Posts Tagged ‘kitchen island’
As we continue to celebrate our 60th Anniversary, we thought we would take a look back at one of our favorite kitchens. We here at Walker Zanger are very fortunate to have working kitchens in some of our showrooms. Other than allowing for some amazing lunch creations, it also lets us feature our materials in an actual lifestyle setting. Clients can sit at the kitchen island, have a cup of coffee or a glass of wine, and get a feel for how materials might live in their own environments. Our West Hollywood, or Melrose Showroom
as we like to call it, opened its doors in 1988. At the time, we were very proud of how avant garde our kitchen looked…
Installed with our original Musa Mandalyn tile, paneled refrigerator doors, and a custom hand painted menagerie on the dishwasher… we were definitely stylin! But as with good design, trends come and go. As we moved into the 90′s, kitchens became the focal point of in home entertaining. People started traveling more and bringing home the influences of their European experiences. We were right there with our version of the “Tuscan Kitchen”.
From one of our most popular collections, The Fresco Series, the Pianissimo Verde Liner graced the back splash. With terracotta accents, warm travertine tiles, and a French Limestone island, we brought a bit of Europe into many a stateside kitchen.
As hard as it was to say good bye to the dishwasher bunnies and raised panel doors of the previous 2 decades, we were well into the new millennium and ready for a change. And what a big change it was…
Well ahead of our time for the early 2000′s we choose Calacata Borghini honed white marble for the counter-tops and Lagos Azul limestone for the now much more contemporary island. Our then new Roku Glass collection in Sharkskin accented the backslash in soft muted grey tones, and French limestone 12 x 24 pavers graced the floors.
Did we know then that white marble and glass tile would be all the rage in this decade of design? Somehow I have a sneaking suspicion we did. For during the past 8 years this combo has continued to stay at the top of the kitchen design food chart.
Any thoughts on what the next Melrose kitchen should be?
As the “Executive Director of Facilities Design” at Walker Zanger, I am charged with the space planning, design and construction of all Walker Zanger showrooms and offices. I am challenged on a daily basis to creatively mix and combine our tile and stone to visually engage and entice our clientele into buying our product. So- I should be able to select all of the materials for my own home with equal ease- right? WRONG! Choosing the materials for your own home is anything but easy. As designers, we are able to take a step beck and be objective when we are making these decisions for a client. But when it’s our own homes, the tables are turned and we get a taste of what it is to be “the client”. We not only get emotionally involved in the decision, but because our work allows us access to so many options it just makes the process all the more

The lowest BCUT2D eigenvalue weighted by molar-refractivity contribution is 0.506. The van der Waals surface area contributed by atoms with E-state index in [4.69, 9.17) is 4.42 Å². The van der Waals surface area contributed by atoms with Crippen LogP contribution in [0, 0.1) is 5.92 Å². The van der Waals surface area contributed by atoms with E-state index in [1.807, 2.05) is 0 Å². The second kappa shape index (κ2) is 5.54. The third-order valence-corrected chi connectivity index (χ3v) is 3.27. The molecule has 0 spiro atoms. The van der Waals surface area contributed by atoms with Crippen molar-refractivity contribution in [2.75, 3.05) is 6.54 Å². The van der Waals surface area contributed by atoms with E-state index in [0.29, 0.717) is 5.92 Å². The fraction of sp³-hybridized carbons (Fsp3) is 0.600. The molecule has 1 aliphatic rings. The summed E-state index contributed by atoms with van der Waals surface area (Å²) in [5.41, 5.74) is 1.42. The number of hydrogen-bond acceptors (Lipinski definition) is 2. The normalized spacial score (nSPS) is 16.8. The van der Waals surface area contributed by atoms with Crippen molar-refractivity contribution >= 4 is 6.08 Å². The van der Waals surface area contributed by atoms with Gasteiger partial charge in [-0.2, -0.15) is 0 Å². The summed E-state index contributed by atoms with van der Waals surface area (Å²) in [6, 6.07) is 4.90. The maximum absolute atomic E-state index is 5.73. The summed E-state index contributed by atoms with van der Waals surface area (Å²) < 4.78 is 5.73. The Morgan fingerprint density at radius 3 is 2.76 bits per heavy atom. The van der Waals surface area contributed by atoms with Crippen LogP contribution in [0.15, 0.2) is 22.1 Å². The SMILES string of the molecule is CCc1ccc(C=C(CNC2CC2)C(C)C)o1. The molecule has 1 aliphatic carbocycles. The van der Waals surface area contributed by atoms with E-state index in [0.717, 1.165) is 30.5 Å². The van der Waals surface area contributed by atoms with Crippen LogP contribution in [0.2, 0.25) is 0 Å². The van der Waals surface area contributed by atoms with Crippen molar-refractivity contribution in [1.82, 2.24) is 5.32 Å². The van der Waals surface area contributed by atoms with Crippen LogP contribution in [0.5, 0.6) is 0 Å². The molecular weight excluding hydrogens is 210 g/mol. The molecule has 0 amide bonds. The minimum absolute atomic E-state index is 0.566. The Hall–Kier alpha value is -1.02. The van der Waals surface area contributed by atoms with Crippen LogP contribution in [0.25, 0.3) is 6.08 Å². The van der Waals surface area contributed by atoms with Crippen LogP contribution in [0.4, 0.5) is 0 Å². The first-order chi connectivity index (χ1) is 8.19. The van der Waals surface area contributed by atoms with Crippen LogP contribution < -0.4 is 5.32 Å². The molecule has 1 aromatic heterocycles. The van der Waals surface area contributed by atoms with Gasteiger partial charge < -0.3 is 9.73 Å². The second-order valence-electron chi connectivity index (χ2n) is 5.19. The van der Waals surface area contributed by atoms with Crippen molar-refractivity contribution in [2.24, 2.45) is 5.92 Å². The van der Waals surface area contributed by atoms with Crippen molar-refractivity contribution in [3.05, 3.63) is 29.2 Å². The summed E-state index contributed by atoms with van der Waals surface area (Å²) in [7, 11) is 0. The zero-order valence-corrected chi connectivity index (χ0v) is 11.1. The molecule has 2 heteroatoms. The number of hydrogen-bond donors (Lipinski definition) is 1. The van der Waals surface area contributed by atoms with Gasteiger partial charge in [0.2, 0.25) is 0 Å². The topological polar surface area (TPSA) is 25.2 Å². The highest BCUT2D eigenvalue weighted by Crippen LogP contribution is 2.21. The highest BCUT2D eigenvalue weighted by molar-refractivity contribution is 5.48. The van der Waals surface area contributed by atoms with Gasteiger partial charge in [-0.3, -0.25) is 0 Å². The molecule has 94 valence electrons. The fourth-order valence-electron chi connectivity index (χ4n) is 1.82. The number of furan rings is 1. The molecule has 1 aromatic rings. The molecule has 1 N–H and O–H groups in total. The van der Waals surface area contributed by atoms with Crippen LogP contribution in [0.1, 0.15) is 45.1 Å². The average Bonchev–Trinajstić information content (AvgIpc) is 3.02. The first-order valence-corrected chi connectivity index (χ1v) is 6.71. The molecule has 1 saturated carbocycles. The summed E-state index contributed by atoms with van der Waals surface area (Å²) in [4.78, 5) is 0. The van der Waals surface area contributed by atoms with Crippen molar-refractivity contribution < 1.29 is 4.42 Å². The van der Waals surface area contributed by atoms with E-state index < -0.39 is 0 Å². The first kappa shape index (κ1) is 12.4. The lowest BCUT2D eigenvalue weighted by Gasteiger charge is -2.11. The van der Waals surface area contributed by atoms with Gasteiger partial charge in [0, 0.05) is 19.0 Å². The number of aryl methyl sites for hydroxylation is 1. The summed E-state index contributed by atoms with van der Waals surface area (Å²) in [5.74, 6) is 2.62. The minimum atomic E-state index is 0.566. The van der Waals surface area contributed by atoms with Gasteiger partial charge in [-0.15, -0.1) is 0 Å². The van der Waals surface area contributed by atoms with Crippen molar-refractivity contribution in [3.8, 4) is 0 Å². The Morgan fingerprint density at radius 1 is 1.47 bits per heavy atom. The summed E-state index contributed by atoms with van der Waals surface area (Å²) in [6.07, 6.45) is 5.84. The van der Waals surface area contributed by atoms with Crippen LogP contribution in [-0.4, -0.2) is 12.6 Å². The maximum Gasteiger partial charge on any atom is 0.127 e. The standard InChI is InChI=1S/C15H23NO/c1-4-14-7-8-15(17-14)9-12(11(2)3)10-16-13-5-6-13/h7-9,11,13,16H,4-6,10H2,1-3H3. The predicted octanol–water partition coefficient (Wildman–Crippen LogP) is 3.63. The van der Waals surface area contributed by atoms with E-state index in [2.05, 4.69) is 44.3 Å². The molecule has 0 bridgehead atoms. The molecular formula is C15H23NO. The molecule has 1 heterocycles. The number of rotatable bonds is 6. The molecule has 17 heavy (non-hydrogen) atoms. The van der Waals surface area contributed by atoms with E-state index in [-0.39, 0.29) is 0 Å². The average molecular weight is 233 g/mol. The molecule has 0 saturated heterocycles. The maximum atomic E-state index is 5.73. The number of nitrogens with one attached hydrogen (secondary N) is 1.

difficult. As I began work on my new kitchen in “Happy Hollow”, memories of my old kitchen haunted me… I knew I had “The Island” to work with, but how was the rest of the space going to take shape… where was my inspiration? Well, come to find out, I didn’t have to look very far. For right in front of me was a living reminder of one of my most favorite color pallets…
…Miss Jolie, my Lynx Point Siamese. It proves that sometimes inspiration is right before your very blue eyes!
and began doubt that I could really leave it all behind. After all, not only was this my little “divorce house” where I raised my two children and staked my independent claim in the world, but it also contained years of design decisions and Walker Zanger jewels! Even though the challenging new prospect of a blank canvas beckoned, I couldn’t seem to shake the sadness of leaving all that I had created behind. Truth be told, most of it could be recreated… all except the Kitchen Island. Besides the emotional memories of family and friends gathered around it’s patinaed edges, was the fact that this French limestone beauty was no longer being quarried. As I lamented this sorrow to a friend (and fellow WZ workmate), she pointed out that the one thing I actually could take with me was the Beauvigny island! Now- was this a fiscally sound decision? Of course not! But we people of the right brain persuasion are often more prone to follow our hearts desires for the esthetic rather than the pragmatic.